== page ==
“What sail’s she carrying?”

“Courses, tops’ls, and flying-jib, sir.”

“Send the r’yals up! Lay out aloft, there, half a dozen of ye – foretopmaststuns’l! Lively, now!”

“Aye-aye, sir!”

“Shake out that maintogalans’l! Sheets and braces! Now my hearties!”

“Aye-aye, sir!”

“Hellum-a-lee – hard a port! Stand by to meet her when she comes! Port, port! Now, men! With a will! Stead-y-y-y!”

“Steady it is, sir!”

The raft drew beyond the middle of the river; the boys pointed her head right, and then lay on their oars. The river was not high, so there was not more than a two or three mile current. Hardly a word was said during the next three-quarters of an hour. Now the raft was passing before the distant town. Two or three glimmering lights showed where it lay, peacefully sleeping, beyond the vague vast sweep of star-gemmed water, unconscious of the tremendous event that was happening. The Black Avenger stood still with folded arms, “looking his last” upon the scene of his former joys and his later sufferings, and wishing “she” could see him now, abroad on the wild sea, facing peril and death with dauntless heart, going to his doom with a grim smile on his lips. It was but a small strain on his imagination to remove Jackson’s Island beyond eye-shot of the village, and so he “looked his last” with a broken and satisfied heart. The other pirates were looking their last, too; and they all looked so long that they came near letting the current drift them out of the range of the island. But they discovered the danger in time, and made shift to avert it. About two o’clock in the morning the raft grounded on the bar two hundred yards above the head of the island, and they waded back and forth until they had landed their freight. Part of the little raft’s belongings consisted of an old sail, and this they spread over a nook in the bushes for a tent to shelter their provisions; but they themselves would sleep in the open air in good weather, as became outlaws.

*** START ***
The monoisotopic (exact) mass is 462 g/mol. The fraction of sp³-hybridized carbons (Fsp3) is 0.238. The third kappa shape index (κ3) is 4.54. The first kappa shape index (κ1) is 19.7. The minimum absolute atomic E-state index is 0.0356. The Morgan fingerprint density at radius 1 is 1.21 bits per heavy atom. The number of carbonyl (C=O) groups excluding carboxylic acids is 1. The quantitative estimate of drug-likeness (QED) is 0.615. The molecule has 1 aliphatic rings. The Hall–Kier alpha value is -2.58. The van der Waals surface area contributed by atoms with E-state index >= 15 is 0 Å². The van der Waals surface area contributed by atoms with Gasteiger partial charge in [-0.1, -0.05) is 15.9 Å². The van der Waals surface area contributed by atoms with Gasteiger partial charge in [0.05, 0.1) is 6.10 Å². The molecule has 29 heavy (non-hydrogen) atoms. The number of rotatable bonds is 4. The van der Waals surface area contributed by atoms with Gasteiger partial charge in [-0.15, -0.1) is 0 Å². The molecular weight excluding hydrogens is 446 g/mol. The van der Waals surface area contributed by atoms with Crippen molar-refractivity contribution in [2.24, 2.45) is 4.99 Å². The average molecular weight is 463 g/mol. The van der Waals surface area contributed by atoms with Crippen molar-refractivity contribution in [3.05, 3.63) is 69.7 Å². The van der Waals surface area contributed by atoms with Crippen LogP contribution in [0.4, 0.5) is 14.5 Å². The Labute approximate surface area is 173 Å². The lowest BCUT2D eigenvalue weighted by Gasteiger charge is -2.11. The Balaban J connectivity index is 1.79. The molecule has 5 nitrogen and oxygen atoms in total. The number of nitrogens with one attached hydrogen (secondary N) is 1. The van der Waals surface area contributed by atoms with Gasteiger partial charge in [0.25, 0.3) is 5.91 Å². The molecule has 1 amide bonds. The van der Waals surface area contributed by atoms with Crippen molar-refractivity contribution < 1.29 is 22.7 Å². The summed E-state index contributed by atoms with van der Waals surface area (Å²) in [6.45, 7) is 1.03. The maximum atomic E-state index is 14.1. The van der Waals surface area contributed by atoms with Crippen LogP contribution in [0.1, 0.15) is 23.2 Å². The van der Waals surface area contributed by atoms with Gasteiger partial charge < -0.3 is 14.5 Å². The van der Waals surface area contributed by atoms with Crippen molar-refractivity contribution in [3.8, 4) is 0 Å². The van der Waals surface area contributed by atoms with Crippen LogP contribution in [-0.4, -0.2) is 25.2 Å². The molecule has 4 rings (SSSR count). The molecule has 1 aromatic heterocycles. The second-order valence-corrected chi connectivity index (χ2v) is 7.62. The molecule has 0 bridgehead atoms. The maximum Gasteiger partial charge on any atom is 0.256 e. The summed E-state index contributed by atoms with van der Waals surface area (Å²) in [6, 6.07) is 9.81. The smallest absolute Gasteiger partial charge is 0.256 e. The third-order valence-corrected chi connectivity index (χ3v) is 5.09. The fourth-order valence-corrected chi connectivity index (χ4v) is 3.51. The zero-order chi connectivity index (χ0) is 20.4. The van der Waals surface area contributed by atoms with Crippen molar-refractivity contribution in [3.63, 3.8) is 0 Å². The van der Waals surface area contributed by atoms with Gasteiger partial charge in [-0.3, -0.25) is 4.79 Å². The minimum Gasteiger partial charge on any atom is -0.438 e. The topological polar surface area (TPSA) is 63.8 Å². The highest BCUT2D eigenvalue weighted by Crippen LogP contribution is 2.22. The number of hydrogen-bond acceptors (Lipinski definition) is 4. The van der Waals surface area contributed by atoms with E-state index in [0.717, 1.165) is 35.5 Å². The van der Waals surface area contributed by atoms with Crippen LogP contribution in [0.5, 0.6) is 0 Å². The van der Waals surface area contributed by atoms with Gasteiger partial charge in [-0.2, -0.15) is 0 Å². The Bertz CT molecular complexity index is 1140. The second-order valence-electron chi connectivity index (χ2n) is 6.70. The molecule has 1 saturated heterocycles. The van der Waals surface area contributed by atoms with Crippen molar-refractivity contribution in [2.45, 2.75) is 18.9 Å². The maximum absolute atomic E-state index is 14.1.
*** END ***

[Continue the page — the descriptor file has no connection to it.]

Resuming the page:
ON BOARD THEIR FIRST PRIZE.